You know what’s annoying about Sherlock Holmes? It’s almost exactly like an Arthur Conan Doyle story. Why is that annoying? Well, Conan Doyle often wrote stories in which the real mystery was not what we thought, and it kind of comes out of nowhere. That’s what happens in this issue, although Moore and Reppion have been leading us down that path too, so it doesn’t come completely out of nowhere. The resolution to the murder of Sir Samuel Henry is clever enough, but it leads to new revelations that, because I don’t want to spoil anything, I can’t discuss. Suffice it to say that this is a nifty enough puzzle of a comic, but the ending kind of subverts everything by showing what’s really going on. And what’s really going on in kind of annoying, even if it’s certainly in the spirit of Conan Doyle’s stories.
Man, I hate not being more specific. If you’re thinking about getting this trade, I’ll just warn you: It’s well written, nicely illustrated, somewhat nifty in the way Moore and Reppion build this mystery up and the way they explain it, and kind of frustrating at the end. How’s that?
Yet another book that’s kind of difficult to review, because it’s an old comic that’s getting a new look, so if you really want to know what’s going on, you can probably Google it and find out. It’s another one of these things where it’s so obvious a large-scale story that it’s hard to really get a sense of whether the story is any good or not. I don’t want to just do a plot summary, either. I will say that Lee does a better job this issue than the first with giving us an idea of who these characters are – the first issue did a little bit, but in this issue, we not only get more about the weird relationship between Phillipe Cesare Kalif Alexander Bajar (who I guess is called “Kalif,” but it seems to be used as a title, even though it’s part of his name) and his sister Indira Lucrezia Ronnie Lee Ellis Bajar, as well as the relationship between Mary Medea and her mother. It helps, when you’re dealing with rather odd interstellar politics, to have something the audience can relate to, and Lee does this well. I’m still buying it for Kaluta’s art, because it’s absolutely gorgeous. It’s a magnificent blend of the fantastic and the mundane, and his delicate line work is wonderfully highlighted by Moyer’s colors. I don’t know what this looked like it its original incarnation, but Moyer, who is recoloring it, is doing a great job.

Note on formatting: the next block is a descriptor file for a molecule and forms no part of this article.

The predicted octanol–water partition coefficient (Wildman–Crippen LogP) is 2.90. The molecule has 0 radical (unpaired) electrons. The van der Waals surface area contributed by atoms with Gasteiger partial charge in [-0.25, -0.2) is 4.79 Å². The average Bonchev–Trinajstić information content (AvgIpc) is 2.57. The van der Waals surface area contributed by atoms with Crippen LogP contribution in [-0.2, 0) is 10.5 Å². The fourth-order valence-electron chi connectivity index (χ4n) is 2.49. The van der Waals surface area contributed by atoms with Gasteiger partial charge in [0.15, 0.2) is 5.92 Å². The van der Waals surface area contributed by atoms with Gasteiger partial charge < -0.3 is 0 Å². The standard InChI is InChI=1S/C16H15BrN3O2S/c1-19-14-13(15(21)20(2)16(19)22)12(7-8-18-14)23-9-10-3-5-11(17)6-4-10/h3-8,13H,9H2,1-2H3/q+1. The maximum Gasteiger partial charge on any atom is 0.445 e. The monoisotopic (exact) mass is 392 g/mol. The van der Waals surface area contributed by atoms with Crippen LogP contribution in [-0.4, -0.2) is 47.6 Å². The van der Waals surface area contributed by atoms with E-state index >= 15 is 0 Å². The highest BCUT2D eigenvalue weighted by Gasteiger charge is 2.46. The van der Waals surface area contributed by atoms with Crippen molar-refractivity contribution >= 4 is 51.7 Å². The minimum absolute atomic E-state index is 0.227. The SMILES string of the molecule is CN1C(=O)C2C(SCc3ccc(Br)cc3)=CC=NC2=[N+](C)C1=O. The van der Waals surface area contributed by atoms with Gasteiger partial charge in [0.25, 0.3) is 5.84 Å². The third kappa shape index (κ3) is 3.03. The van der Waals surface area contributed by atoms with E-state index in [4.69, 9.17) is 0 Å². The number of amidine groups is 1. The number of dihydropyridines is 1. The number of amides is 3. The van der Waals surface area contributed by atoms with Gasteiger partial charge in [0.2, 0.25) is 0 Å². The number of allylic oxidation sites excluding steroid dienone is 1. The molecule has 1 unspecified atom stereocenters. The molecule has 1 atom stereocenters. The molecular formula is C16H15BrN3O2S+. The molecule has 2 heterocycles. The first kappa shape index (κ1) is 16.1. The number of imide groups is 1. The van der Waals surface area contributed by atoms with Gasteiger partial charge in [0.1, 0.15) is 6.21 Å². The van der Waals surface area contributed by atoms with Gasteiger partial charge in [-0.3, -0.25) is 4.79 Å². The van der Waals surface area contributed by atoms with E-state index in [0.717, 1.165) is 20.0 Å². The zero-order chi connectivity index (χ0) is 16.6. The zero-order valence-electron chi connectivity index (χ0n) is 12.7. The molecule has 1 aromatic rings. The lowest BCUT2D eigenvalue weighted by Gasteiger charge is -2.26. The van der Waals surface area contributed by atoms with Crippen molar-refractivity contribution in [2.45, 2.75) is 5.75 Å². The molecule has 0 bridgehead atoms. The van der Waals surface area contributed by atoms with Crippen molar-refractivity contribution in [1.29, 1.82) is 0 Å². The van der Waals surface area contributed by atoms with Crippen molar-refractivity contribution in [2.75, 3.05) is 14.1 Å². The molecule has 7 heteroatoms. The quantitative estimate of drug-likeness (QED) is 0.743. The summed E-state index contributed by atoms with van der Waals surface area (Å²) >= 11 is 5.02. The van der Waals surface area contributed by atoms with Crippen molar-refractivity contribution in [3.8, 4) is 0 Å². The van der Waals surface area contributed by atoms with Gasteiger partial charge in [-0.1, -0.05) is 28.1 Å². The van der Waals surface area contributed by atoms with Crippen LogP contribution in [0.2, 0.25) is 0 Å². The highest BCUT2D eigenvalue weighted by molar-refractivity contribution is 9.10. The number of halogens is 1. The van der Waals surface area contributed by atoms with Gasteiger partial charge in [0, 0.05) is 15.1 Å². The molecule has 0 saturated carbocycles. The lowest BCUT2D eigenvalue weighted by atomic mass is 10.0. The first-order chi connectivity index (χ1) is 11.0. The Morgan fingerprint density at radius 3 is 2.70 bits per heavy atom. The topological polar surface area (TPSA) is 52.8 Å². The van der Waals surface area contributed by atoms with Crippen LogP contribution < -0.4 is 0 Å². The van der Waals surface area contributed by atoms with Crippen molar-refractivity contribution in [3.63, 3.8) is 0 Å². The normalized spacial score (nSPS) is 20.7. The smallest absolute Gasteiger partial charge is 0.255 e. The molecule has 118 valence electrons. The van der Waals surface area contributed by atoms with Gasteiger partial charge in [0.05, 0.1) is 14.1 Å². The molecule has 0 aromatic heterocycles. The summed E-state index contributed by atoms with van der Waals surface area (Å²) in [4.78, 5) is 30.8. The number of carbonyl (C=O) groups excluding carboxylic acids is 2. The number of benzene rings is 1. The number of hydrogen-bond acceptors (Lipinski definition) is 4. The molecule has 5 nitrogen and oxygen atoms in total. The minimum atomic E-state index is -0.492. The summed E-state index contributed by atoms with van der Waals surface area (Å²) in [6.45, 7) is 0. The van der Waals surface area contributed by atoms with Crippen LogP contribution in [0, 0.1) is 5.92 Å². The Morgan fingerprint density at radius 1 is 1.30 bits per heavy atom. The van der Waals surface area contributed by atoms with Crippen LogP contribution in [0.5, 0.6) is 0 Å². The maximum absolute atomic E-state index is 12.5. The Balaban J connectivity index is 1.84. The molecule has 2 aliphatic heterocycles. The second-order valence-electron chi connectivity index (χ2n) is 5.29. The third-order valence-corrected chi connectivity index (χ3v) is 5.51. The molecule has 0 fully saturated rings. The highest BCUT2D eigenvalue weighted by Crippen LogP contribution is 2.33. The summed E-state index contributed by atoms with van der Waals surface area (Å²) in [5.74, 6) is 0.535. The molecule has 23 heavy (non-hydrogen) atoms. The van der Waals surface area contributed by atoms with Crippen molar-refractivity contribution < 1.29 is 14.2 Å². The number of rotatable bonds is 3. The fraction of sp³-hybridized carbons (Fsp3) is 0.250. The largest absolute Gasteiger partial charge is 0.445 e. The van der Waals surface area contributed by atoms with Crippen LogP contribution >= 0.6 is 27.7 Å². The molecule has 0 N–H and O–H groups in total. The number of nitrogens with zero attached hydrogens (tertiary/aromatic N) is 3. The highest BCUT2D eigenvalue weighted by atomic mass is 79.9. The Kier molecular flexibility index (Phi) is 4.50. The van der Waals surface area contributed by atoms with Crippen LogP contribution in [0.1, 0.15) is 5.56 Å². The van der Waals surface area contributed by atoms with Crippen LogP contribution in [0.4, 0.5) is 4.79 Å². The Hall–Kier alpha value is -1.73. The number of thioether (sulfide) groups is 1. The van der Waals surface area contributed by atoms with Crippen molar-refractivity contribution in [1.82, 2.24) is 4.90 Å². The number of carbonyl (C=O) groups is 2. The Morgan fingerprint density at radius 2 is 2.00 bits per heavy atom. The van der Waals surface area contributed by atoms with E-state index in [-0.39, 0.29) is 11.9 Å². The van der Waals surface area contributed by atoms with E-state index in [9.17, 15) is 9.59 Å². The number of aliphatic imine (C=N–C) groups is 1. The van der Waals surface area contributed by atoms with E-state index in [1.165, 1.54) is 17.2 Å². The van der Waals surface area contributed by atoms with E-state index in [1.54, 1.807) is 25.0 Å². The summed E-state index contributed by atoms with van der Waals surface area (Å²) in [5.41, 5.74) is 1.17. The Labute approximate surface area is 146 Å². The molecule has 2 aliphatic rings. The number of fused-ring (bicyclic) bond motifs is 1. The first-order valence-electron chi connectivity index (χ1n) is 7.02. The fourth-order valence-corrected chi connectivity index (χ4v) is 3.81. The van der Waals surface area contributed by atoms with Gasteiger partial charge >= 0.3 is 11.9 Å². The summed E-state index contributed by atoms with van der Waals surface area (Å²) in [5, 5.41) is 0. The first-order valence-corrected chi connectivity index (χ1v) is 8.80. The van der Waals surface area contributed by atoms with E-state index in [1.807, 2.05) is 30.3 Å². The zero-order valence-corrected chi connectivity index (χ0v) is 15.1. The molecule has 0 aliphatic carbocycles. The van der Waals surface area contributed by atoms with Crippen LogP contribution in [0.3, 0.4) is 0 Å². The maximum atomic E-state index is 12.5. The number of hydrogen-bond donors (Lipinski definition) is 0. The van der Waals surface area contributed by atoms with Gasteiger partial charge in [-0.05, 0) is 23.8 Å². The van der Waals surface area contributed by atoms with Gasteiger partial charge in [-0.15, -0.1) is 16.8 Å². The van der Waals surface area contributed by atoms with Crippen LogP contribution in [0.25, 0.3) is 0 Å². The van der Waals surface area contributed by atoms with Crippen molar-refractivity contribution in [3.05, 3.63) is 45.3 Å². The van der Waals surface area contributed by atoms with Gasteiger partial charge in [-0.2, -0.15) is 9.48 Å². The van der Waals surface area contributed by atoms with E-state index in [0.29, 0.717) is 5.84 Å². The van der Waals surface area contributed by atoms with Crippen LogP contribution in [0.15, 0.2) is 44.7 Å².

Man, Kaluta is good. And we get more next issue!